In Summary - Accountant
Accountants typically work in the following Career Sectors:
Videos & Interviews
Gail Sterio, Corporate Accountant
Gail Sterio works as a Corporate Accountant in McDonald's. She holds a Marketing Degree from DIT and recently completed her accountancy exams with the ACCA. It was while she was working part-time in McDonald's during her studies that she went for the interview for a full time position in the accounts department and was successful. McDonald's encouraged and supported her to take her ACCA exams.
Ruth Byrne, Chartered Accountant
Ruth works as a Chartered Accountant and has recently been made a Partner with Bluett Conran & Co. She completed a primary degree in European Business and Languages at the National College of Ireland, and went on th do a Post Graduate diploma in Accounting in DIT. She then chose to study with the Chartered Accountants Ireland to become a Chartered Accountant.
Bria Murphy, Equity Analyst
Hear from Bria Murphy, Equity Analyst with Davy Private Clients. As a result of becoming a Chartered Accountant, Bria has been able to enjoy one of her passions; travel as she took part in PwC’s international secondment programme to Philadelphia during her training. UCC graduate Bria explains how there is no typical day in her current role with Davy.
Videos on the Web
- Accountant- from: Youtube Search
- Assistant Management Accountant - from: icould [UK] Video
- Management Accountant - from: icould [UK] Video
The Work - Accountant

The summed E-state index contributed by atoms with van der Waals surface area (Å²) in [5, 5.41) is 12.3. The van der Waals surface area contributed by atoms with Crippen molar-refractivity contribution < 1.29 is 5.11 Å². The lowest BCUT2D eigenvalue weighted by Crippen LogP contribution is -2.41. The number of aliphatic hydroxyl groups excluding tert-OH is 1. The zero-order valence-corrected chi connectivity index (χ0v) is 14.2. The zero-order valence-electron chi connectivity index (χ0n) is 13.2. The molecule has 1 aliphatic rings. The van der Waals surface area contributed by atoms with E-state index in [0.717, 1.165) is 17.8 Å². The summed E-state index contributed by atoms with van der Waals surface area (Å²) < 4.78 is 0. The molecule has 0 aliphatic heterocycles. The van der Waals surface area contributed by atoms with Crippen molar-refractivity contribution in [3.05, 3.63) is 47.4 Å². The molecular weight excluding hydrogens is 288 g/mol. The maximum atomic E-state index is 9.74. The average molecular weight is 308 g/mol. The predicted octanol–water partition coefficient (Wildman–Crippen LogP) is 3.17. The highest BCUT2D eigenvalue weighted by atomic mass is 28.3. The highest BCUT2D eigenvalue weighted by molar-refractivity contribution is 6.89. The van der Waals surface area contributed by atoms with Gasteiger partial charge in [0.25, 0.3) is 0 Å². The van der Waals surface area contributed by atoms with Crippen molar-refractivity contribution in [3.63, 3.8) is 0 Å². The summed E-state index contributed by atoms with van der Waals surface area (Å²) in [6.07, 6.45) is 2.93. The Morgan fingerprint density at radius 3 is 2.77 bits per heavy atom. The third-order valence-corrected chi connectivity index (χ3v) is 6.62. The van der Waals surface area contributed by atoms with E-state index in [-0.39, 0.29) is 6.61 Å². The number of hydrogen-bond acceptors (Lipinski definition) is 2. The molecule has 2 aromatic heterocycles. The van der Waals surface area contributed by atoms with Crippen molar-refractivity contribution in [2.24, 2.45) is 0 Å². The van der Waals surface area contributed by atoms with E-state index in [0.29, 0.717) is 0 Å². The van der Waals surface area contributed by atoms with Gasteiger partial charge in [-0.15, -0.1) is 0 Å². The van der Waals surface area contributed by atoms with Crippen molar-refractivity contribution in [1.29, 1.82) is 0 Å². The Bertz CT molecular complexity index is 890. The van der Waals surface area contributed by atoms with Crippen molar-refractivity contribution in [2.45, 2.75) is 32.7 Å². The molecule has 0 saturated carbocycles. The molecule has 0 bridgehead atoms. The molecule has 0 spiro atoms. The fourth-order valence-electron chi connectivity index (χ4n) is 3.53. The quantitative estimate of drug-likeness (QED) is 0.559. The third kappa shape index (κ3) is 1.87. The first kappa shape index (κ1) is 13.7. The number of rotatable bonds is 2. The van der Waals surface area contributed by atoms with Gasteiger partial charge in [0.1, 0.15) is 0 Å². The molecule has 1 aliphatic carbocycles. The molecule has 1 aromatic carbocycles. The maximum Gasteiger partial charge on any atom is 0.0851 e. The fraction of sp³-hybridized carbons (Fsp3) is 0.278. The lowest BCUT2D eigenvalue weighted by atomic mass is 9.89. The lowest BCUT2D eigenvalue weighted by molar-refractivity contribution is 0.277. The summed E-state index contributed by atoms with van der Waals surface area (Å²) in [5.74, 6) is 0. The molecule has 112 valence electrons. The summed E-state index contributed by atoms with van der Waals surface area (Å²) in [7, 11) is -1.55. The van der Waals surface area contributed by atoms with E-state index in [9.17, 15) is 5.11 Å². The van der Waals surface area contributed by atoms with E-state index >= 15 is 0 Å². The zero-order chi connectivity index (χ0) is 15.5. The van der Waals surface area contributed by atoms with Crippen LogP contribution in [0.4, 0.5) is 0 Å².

Accountants help organisations and individuals manage their money. They examine financial records and statements and check them for accuracy. This allows them to provide their clients with a clear picture of their financial activities.
Many limited companies are required by law to be externally audited. An external audit is a check carried out by a qualified person, who is not connected with the company. When doing an audit, the accountant has to examine accounting systems as well as check figures. Some accountants specialise in taxation.
Accountants work in various settings:
- Public sector where they may work for bodies such as the Health Boards or local councils
- Public practice where they work for firms of accountants whose clients can vary from individuals to commercial and government organisations.
In both industry and the public sector, accountants are concerned with the day-to-day finances of their organisation. They provide analyses of costs and report on the financial implications of management decisions.
Accountants who work for accountancy firms audit the accounts of their clients to ensure that the financial records give a true and fair view of the client's activities. Some accountancy firms also act as management consultants and advise clients on tax planning and ways to improve profits.
Accountants in Private Sector
All limited companies are required by law to be externally audited. An external audit is a check carried out by a qualified person, who is not connected with the company. When auditing, the accountant has to examine accounting systems as well as check figures. Some accountants specialise in taxation.